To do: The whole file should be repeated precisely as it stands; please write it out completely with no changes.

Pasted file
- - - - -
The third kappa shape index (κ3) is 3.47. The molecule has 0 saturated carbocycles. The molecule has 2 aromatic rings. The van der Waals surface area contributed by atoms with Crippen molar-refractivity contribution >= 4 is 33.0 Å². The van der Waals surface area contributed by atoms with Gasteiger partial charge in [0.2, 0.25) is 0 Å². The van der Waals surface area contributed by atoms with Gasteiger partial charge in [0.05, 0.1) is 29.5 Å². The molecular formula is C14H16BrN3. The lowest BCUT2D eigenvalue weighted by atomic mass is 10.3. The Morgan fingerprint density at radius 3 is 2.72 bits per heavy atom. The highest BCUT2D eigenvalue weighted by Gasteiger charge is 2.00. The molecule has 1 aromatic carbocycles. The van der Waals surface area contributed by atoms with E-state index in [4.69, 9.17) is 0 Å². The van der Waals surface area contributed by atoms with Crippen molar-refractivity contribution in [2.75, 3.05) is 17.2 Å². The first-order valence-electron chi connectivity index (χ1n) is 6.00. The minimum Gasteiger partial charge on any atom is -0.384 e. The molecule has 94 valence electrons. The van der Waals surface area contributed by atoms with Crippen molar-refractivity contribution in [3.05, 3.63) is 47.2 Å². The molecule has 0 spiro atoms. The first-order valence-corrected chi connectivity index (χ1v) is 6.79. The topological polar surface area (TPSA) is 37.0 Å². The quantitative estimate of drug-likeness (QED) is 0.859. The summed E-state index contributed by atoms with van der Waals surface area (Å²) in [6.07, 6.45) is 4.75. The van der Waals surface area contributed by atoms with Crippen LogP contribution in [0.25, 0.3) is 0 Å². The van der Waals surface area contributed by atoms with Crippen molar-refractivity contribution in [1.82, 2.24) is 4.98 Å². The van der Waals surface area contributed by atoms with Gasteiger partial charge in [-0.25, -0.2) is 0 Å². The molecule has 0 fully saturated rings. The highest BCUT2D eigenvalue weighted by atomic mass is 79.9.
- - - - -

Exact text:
The third kappa shape index (κ3) is 3.47. The molecule has 0 saturated carbocycles. The molecule has 2 aromatic rings. The van der Waals surface area contributed by atoms with Crippen molar-refractivity contribution >= 4 is 33.0 Å². The van der Waals surface area contributed by atoms with Gasteiger partial charge in [0.2, 0.25) is 0 Å². The van der Waals surface area contributed by atoms with Gasteiger partial charge in [0.05, 0.1) is 29.5 Å². The molecular formula is C14H16BrN3. The lowest BCUT2D eigenvalue weighted by atomic mass is 10.3. The Morgan fingerprint density at radius 3 is 2.72 bits per heavy atom. The highest BCUT2D eigenvalue weighted by Gasteiger charge is 2.00. The molecule has 1 aromatic carbocycles. The van der Waals surface area contributed by atoms with E-state index in [4.69, 9.17) is 0 Å². The van der Waals surface area contributed by atoms with Crippen molar-refractivity contribution in [2.75, 3.05) is 17.2 Å². The first-order valence-electron chi connectivity index (χ1n) is 6.00. The minimum Gasteiger partial charge on any atom is -0.384 e. The molecule has 94 valence electrons. The van der Waals surface area contributed by atoms with Crippen molar-refractivity contribution in [3.05, 3.63) is 47.2 Å². The molecule has 0 spiro atoms. The first-order valence-corrected chi connectivity index (χ1v) is 6.79. The topological polar surface area (TPSA) is 37.0 Å². The quantitative estimate of drug-likeness (QED) is 0.859. The summed E-state index contributed by atoms with van der Waals surface area (Å²) in [6.07, 6.45) is 4.75. The van der Waals surface area contributed by atoms with Crippen LogP contribution in [0.25, 0.3) is 0 Å². The van der Waals surface area contributed by atoms with Crippen molar-refractivity contribution in [1.82, 2.24) is 4.98 Å². The van der Waals surface area contributed by atoms with Gasteiger partial charge in [-0.25, -0.2) is 0 Å². The molecule has 0 fully saturated rings. The highest BCUT2D eigenvalue weighted by atomic mass is 79.9.